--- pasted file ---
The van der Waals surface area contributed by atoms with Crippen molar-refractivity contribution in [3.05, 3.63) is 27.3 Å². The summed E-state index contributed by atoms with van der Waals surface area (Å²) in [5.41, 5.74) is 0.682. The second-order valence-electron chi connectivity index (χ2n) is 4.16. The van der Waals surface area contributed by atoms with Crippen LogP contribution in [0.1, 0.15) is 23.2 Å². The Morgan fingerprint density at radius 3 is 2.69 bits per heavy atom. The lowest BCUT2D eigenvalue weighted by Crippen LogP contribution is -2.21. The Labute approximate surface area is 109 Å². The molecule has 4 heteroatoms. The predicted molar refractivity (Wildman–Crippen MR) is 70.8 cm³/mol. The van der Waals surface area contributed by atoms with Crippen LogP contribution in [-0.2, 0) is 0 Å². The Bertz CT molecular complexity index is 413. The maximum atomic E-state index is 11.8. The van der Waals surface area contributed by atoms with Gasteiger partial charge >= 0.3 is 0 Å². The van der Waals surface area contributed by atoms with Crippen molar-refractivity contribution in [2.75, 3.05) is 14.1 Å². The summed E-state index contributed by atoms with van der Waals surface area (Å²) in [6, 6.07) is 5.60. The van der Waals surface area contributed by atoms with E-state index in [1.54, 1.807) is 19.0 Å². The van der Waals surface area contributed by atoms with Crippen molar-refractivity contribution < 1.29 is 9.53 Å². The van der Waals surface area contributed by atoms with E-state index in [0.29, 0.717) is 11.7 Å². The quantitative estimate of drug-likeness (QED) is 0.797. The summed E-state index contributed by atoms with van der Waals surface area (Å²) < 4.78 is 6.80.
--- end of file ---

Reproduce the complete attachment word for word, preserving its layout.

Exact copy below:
The van der Waals surface area contributed by atoms with Crippen molar-refractivity contribution in [3.05, 3.63) is 27.3 Å². The summed E-state index contributed by atoms with van der Waals surface area (Å²) in [5.41, 5.74) is 0.682. The second-order valence-electron chi connectivity index (χ2n) is 4.16. The van der Waals surface area contributed by atoms with Crippen LogP contribution in [0.1, 0.15) is 23.2 Å². The Morgan fingerprint density at radius 3 is 2.69 bits per heavy atom. The lowest BCUT2D eigenvalue weighted by Crippen LogP contribution is -2.21. The Labute approximate surface area is 109 Å². The molecule has 4 heteroatoms. The predicted molar refractivity (Wildman–Crippen MR) is 70.8 cm³/mol. The van der Waals surface area contributed by atoms with Crippen LogP contribution in [-0.2, 0) is 0 Å². The Bertz CT molecular complexity index is 413. The maximum atomic E-state index is 11.8. The van der Waals surface area contributed by atoms with Gasteiger partial charge >= 0.3 is 0 Å². The van der Waals surface area contributed by atoms with Crippen molar-refractivity contribution in [2.75, 3.05) is 14.1 Å². The summed E-state index contributed by atoms with van der Waals surface area (Å²) in [6, 6.07) is 5.60. The van der Waals surface area contributed by atoms with E-state index in [1.54, 1.807) is 19.0 Å². The van der Waals surface area contributed by atoms with Crippen molar-refractivity contribution < 1.29 is 9.53 Å². The van der Waals surface area contributed by atoms with E-state index in [0.29, 0.717) is 11.7 Å². The quantitative estimate of drug-likeness (QED) is 0.797. The summed E-state index contributed by atoms with van der Waals surface area (Å²) < 4.78 is 6.80.